Exhuming Leon Kilat | Inquirer News
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Exhuming Leon Kilat

/ 08:05 AM July 05, 2012


More than the recovery of Gen. Leon Kilat’s physical remains, his exhumation at the old cemetery of Kambuntan Hill in Carcar revived fading memories of his betrayal. Rep. (later senator) Vicente Rama, then running under the Democrata Party, made Leon Kilat’s death a political issue against his opponent in the 1928 elections for the 3rd Legislative District, Maximino Noel. It was Noel who won the vote but a subsequent recount gave Rama the seat, winning 3,716 votes against Noel who garnered 3,637. Noel was supported by Don Sergio Osmeña while Rama was with the group of Don Mariano Jesus Cuenco, by then a bitter enemy of Osmeña.


What was Maximino’s role in Leon Kilat’s death? In truth he was probably barely out of his teens when the 1898 betrayal in Carcar happened. It was actually his father, Capitan Municipal Florencio “Inciong” Noel who figured prominently in the death of the revolutionary general. For while the other local leaders of Carcar did not want Kilat killed, Noel insisted that he had to die before the sun rose on Good Friday 1898. Among those who hesitated was Capitan Isyong Barcenilla on whose house Leon Kilat had stayed for the night, the same house where the crime eventually unfolded.

One can probably say that following the exhumation, this singular issue of Leon Kilat’s betrayal not in the hands of Spanish authorities but of his fellow Cebuanos—albeit representing the local town elite of Carcar—eventually led to the end of the political future of any Noel in Carcar. The presence of Municipal President Mariano Mercado alone speaks volumes of the changing tide in Carcar nearly 20 years after the assassination. And for some time after this, the issues refused to die down. The Freeman even delved into this sad fate of Leon Kilat in Carcar in a series of articles published in six issues in 1929, some three years after the exhumation, pointing the accusing finger at Noel and the local town leaders.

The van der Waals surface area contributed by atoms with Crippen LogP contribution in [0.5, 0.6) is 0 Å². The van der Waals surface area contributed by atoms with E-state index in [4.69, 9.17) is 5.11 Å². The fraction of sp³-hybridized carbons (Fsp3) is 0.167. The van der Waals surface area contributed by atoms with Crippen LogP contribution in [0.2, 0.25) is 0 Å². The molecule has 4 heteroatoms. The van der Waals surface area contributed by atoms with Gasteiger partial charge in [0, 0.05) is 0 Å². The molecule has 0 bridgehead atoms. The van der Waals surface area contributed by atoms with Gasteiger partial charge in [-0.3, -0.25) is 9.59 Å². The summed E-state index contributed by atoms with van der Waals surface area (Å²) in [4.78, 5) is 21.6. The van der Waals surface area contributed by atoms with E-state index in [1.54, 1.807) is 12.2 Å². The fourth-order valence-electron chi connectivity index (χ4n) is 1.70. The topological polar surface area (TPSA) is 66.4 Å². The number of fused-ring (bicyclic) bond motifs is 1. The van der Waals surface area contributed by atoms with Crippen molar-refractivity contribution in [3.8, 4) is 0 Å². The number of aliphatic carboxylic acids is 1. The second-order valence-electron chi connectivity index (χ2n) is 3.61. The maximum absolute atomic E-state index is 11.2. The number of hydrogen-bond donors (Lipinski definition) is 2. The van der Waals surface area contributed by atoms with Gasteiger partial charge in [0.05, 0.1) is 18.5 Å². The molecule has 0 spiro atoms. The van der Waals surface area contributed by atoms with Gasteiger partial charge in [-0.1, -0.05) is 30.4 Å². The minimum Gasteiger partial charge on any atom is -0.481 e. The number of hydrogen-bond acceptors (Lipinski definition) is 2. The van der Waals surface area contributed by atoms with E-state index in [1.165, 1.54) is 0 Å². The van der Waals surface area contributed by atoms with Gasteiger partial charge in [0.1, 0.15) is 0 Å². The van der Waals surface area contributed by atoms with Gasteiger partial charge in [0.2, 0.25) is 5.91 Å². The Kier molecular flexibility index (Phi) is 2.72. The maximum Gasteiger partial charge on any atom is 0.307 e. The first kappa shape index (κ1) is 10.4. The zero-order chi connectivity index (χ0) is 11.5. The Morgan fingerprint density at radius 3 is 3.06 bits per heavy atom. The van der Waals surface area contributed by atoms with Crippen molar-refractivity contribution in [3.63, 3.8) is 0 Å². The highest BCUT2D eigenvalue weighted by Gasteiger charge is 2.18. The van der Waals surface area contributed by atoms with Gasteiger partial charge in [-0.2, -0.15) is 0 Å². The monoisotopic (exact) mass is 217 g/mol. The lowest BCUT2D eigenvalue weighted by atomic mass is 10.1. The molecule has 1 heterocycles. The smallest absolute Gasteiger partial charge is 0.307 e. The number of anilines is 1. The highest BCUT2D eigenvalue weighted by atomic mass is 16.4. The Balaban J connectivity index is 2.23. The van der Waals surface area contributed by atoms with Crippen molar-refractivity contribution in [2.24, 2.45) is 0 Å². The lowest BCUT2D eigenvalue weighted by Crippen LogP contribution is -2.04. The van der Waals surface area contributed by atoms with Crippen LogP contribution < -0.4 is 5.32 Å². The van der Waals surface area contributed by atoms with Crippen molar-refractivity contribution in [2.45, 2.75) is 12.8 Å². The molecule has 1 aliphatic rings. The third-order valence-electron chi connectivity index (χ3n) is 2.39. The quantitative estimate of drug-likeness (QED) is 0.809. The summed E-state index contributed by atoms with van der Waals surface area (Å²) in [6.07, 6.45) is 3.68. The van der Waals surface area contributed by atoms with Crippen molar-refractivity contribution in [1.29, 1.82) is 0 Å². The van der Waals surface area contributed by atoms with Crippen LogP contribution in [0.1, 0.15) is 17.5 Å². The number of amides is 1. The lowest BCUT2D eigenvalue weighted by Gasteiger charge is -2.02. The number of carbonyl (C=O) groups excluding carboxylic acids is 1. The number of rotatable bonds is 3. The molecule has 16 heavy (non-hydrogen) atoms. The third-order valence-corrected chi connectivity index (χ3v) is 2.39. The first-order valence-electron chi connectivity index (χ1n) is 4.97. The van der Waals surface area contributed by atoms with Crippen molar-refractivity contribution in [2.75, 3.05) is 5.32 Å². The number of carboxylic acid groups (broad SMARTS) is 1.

The decades have since numbed the pain of the betrayal and very few people, except academics, talk about this ignominious moment in Cebuano history nowadays. It may be important to note that this kind of betrayal of its own hero or heroes appears to be a common theme in the Revolution against Spain, with the most glaring being the execution of Andres Bonifacio by a factionalized Katipunan.

If there is one lesson to be learned from this, it is that betrayal is always a possibility in times of uncertainty, where everyone is on survival mode. While one cannot justify what Carcar’s elite families did to Leon Kilat, one must also realize that they made a choice and eventually lived to see how people judged them.

And so as one marvels at the old ancestral houses of Carcar dating to the late Spanish period, one must do so with the knowledge that Carcar survived the promised Spanish bombardment and burning of the town center in 1898 because its leaders made a choice no matter how ignominious and despicable. It is therefore perhaps to the memory of Leon Kilat as much as to those who sought to preserve these houses and the old town through the decades that these houses ought to also be celebrated.

* * *

My felicitations to Dr. Hope Yu, the new director of the Cebuano Studies Center at the University of San Carlos (USC), who will be launching another two of her growing number of books, “Hunger in Nayawak and Other Stories” and “Because Love is not Blind.” Published jointly by the National Commission for Culture and the Arts and USC Press, the books will be launched today at Buttenbruch Hall of USC Main (or Downtown) Campus at 1:30 in the afternoon. See you all there!

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